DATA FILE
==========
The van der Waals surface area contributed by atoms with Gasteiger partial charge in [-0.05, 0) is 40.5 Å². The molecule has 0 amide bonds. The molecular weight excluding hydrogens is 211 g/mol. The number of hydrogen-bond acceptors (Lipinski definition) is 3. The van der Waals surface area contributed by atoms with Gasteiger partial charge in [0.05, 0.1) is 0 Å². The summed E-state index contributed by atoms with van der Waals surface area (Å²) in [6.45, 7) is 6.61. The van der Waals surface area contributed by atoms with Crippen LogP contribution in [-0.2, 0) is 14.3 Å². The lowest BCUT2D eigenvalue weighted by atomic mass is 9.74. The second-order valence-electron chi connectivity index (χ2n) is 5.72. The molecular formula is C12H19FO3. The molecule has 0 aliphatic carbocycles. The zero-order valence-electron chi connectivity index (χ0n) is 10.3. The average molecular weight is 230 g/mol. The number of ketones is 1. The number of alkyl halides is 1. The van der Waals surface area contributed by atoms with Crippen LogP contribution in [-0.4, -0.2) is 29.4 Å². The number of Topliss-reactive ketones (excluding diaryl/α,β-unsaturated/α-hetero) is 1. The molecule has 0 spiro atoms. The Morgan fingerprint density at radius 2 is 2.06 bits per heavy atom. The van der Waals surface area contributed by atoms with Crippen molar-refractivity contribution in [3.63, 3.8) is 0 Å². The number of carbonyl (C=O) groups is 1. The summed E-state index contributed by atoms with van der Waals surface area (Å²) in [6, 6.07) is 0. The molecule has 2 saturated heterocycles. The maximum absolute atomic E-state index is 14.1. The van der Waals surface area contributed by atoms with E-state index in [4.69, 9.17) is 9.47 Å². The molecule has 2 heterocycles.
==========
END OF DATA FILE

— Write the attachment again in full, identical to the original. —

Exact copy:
The van der Waals surface area contributed by atoms with Gasteiger partial charge in [-0.05, 0) is 40.5 Å². The molecule has 0 amide bonds. The molecular weight excluding hydrogens is 211 g/mol. The number of hydrogen-bond acceptors (Lipinski definition) is 3. The van der Waals surface area contributed by atoms with Gasteiger partial charge in [0.05, 0.1) is 0 Å². The summed E-state index contributed by atoms with van der Waals surface area (Å²) in [6.45, 7) is 6.61. The van der Waals surface area contributed by atoms with Crippen LogP contribution in [-0.2, 0) is 14.3 Å². The lowest BCUT2D eigenvalue weighted by atomic mass is 9.74. The second-order valence-electron chi connectivity index (χ2n) is 5.72. The molecular formula is C12H19FO3. The molecule has 0 aliphatic carbocycles. The zero-order valence-electron chi connectivity index (χ0n) is 10.3. The average molecular weight is 230 g/mol. The number of ketones is 1. The number of alkyl halides is 1. The van der Waals surface area contributed by atoms with Crippen LogP contribution in [-0.4, -0.2) is 29.4 Å². The number of Topliss-reactive ketones (excluding diaryl/α,β-unsaturated/α-hetero) is 1. The molecule has 0 spiro atoms. The Morgan fingerprint density at radius 2 is 2.06 bits per heavy atom. The van der Waals surface area contributed by atoms with Crippen molar-refractivity contribution in [3.63, 3.8) is 0 Å². The number of carbonyl (C=O) groups is 1. The summed E-state index contributed by atoms with van der Waals surface area (Å²) in [6, 6.07) is 0. The molecule has 2 saturated heterocycles. The maximum absolute atomic E-state index is 14.1. The van der Waals surface area contributed by atoms with E-state index in [4.69, 9.17) is 9.47 Å². The molecule has 2 heterocycles.